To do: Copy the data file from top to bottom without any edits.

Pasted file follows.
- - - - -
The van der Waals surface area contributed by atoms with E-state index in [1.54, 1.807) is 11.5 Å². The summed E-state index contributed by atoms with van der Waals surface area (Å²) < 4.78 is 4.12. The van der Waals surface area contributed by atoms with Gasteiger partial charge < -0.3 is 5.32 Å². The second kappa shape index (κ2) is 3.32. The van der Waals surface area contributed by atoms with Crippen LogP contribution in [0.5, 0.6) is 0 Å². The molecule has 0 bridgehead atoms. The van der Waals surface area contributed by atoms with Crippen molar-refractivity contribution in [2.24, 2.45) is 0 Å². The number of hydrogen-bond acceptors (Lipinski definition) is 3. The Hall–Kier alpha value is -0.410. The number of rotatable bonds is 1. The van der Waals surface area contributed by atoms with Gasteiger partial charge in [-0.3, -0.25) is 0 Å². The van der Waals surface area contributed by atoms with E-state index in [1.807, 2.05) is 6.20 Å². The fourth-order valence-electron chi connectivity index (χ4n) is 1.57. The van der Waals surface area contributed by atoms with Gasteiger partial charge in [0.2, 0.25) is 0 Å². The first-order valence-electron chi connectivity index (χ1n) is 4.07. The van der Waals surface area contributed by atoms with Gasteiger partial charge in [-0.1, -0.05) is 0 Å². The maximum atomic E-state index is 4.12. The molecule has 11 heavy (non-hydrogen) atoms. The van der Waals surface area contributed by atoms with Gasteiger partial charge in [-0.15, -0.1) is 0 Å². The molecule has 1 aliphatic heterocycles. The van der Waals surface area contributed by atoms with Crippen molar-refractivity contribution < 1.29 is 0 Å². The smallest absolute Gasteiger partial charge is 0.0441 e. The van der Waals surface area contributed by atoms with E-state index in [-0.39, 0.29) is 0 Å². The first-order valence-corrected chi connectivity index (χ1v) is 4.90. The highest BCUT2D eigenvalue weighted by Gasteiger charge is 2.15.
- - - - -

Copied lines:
The van der Waals surface area contributed by atoms with E-state index in [1.54, 1.807) is 11.5 Å². The summed E-state index contributed by atoms with van der Waals surface area (Å²) < 4.78 is 4.12. The van der Waals surface area contributed by atoms with Gasteiger partial charge < -0.3 is 5.32 Å². The second kappa shape index (κ2) is 3.32. The van der Waals surface area contributed by atoms with Crippen LogP contribution in [0.5, 0.6) is 0 Å². The molecule has 0 bridgehead atoms. The van der Waals surface area contributed by atoms with Crippen molar-refractivity contribution in [2.24, 2.45) is 0 Å². The number of hydrogen-bond acceptors (Lipinski definition) is 3. The Hall–Kier alpha value is -0.410. The number of rotatable bonds is 1. The van der Waals surface area contributed by atoms with Gasteiger partial charge in [-0.3, -0.25) is 0 Å². The van der Waals surface area contributed by atoms with E-state index in [1.807, 2.05) is 6.20 Å². The fourth-order valence-electron chi connectivity index (χ4n) is 1.57. The van der Waals surface area contributed by atoms with Gasteiger partial charge in [0.2, 0.25) is 0 Å². The first-order valence-electron chi connectivity index (χ1n) is 4.07. The van der Waals surface area contributed by atoms with Gasteiger partial charge in [-0.1, -0.05) is 0 Å². The maximum atomic E-state index is 4.12. The molecule has 11 heavy (non-hydrogen) atoms. The van der Waals surface area contributed by atoms with Gasteiger partial charge in [-0.15, -0.1) is 0 Å². The molecule has 1 aliphatic heterocycles. The van der Waals surface area contributed by atoms with Crippen molar-refractivity contribution < 1.29 is 0 Å². The smallest absolute Gasteiger partial charge is 0.0441 e. The van der Waals surface area contributed by atoms with E-state index in [-0.39, 0.29) is 0 Å². The first-order valence-corrected chi connectivity index (χ1v) is 4.90. The highest BCUT2D eigenvalue weighted by Gasteiger charge is 2.15.